Programme > By author > Basso Matteo

Tuesday 5
1.2.b. Rural Europe : territorial perspective and rural development II (Stefano De Rubertis, Eugenio Cejudo, Marilena Labianca and Francisco Navarro)

› 8:30 - 8:50 (20min)
› salle Bordet (écuries)
Assessing the spatial and socio-economic changes generated by the expansion of viticulture: a critical overview of Prosecco Town (Italy)
Matteo Basso  1@  
1 : Department of Design and Planning in Complex Environments, IUAV University of Venice (Italy)  (DPPAC)
Santa Croce 1957, 30135 Venezia (IT) -  Italie

This papers aims at critically investigating the profound spatial and socio-economic changes currently taking place in North-East Italy as a result of the intensification of a particular agricultural practice: the viticulture. Specifically, it seeks to reconstruct the long-term processes through which low-density territories have attained, by competitively leveraging endogenous resources, successful economic performances and tourism attractiveness in a global scenario.

Theoretical considerations are supported by empirical evidence collected on the Conegliano-Valdobbiadene area, a sprawling low-density territory composed of several small towns located approximately 50 km North of Venice (Province of Treviso), where the internationally known Prosecco wine is historically produced. This case-study is particularly significant for two main reasons. On the one hand for the historical (and recent) socio-economic, political and administrative forces which basically turn a daily land-use practice – mostly addressed to self-consumption – into a competitive economic activity, and an anonymous wine into a global phenomenon. On the other one, for the collective processes which have made Prosecco Town, while still remaining attached to its rural roots, a globalizing region with peculiar forms of urbanity.

Methodologically, this study is based both on quantitative and qualitative research methods. GIS-based and statistical data analysis is used as a way to assess the land-use changes (predominantly the replacement of vast areas of arable land with wineyards) occurred in this area due to the massive spreading of viticulture. In-depth semi-structured interviews with relevant stakeholders bring new knowledge on the socio-environmental risks of such monoculture, and on the regulatory/political frameworks progressively being adopted by policy-makers (stimulated by an intense civil society activation) towards an alternative, more sustainable agri-food system in terms of production methods and working techniques.

The aim of the analysis is threefold:


a) to discuss the ways in which the long-term interrelation between physical spaces and natural capital (steep and sunny hillsides), winegrower's know-how and practices, wine industry and tourism related businesses, as well as important public and private research centres has eventually contributed to the increasing economic vitality of this local agri-food system;

b) to understand the land-use changes generated by the expansion of viticolture, particuraly over the last decade, with the massive “colonization” of areas previously used as arable land;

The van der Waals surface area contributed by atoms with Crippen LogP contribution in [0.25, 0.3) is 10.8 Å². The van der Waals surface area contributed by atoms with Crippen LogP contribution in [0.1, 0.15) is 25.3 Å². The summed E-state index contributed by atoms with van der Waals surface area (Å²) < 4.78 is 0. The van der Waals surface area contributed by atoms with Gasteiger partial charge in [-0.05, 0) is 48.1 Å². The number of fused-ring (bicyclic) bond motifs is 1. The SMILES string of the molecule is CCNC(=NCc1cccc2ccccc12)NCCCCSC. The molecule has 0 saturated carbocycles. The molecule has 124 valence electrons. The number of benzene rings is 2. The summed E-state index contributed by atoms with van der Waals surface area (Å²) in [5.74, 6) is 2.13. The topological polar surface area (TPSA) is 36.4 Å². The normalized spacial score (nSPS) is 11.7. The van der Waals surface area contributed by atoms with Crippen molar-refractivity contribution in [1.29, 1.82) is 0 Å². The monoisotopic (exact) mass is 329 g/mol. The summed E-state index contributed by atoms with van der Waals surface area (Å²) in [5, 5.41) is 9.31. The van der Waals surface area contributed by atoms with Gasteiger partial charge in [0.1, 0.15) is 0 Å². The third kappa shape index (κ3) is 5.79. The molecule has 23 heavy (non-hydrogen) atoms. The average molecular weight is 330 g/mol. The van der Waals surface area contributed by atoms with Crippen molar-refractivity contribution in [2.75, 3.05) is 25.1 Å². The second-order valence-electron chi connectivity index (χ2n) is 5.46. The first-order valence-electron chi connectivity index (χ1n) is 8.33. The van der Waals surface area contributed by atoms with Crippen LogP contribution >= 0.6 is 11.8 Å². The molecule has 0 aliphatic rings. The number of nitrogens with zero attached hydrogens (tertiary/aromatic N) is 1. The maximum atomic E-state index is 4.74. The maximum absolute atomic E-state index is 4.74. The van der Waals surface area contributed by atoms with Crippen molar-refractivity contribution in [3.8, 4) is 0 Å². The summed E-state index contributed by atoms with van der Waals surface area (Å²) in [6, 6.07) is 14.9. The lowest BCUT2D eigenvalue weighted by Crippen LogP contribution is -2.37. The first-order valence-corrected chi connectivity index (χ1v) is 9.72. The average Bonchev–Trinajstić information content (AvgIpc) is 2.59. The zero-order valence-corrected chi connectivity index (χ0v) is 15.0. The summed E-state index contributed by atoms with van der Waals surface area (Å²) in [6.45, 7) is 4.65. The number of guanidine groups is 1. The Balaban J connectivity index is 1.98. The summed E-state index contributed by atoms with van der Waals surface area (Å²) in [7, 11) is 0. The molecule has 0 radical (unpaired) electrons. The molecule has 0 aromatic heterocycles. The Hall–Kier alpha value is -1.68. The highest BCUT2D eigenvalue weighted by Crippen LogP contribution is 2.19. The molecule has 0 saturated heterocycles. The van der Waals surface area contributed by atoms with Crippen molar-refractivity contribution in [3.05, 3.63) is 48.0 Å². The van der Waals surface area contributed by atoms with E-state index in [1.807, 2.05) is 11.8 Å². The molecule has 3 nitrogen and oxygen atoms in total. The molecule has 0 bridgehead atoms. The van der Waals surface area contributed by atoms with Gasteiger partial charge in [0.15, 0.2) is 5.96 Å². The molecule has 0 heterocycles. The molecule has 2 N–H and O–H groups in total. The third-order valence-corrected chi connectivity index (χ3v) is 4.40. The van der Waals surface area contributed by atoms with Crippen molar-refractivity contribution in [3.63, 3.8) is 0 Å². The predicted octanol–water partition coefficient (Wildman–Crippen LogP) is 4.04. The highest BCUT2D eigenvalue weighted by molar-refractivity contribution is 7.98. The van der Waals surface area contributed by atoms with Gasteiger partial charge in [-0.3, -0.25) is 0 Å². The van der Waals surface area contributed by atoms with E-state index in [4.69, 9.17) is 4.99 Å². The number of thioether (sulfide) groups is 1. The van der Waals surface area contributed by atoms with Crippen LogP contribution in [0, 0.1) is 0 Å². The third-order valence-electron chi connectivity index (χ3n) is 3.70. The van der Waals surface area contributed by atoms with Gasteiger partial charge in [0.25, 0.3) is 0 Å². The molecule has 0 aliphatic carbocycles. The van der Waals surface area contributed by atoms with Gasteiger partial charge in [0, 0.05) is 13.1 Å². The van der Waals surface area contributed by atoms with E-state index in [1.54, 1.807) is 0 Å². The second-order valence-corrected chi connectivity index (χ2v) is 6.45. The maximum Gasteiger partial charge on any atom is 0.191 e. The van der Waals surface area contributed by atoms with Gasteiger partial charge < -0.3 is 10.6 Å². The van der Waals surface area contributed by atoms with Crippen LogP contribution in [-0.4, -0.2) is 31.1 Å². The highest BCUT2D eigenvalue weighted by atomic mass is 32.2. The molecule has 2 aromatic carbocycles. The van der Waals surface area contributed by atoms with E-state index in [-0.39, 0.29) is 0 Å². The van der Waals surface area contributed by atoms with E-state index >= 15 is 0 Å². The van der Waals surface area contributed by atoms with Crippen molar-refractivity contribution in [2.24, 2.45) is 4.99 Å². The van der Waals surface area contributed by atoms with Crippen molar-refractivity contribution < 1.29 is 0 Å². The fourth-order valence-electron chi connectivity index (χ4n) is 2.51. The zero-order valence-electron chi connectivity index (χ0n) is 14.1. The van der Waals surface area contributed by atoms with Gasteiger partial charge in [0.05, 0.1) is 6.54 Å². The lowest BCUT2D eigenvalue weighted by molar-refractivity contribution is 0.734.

c) to explore the emerging social conflicts and debates related to the perceived environmental and public health challenges of such monoculture, and the policy responses being only recently introduced in order to regulate an intensive and invasive land-use practice.


In addition, this paper provides an overview of the main institutional policies proposed by local actors in order to enhance the globalization, international recognition and tourism attractiveness of the area, through specifically the organisation of small events. The area hosted in 2016 a small European event (the European Wine City) launched in 2012 by the European Network of Wine Cities (Recevin) and is currently preparing an Unesco candidacy as world heritage site. The European Wine City (EWC) is a title – annually given to a different Country member of the network – aimed at promoting cities and territories economically linked to the production of wine, as well as disseminating Oenotourism. Through such events, the promotion of local resources – landscape and environmental assets, historical and architectural heritage, agricultural production, local handicrafts, know-how and traditions – is enhanced.

Drawing on the concept of «planetary urbanization» theorized by Neil Brenner and Christian Schmid, this note tries to provide an alternative interpretation and representation of Prosecco Town. Traditionally depicted as a prevailing slow and rural setting, the socio-economic analysis will highlight a dynamic “urban” territory criss-crossed by innumerable multi-scalar networks and populations encompassing the entire world (i.e. wine buyers and tourists, hikers, cyclists, etc.), with a consequent overlapping of borders of different origins (physical, political and administrative, historical and related to the global wine supply-chain).

In this perspective, far from representing an urban context according to the classical categories defining the “urban” (i.e. size, density, heterogeneity), unusual forms of urbanity, drawn by the Prosecco's economic success even in a period of economic recession, are however evident.

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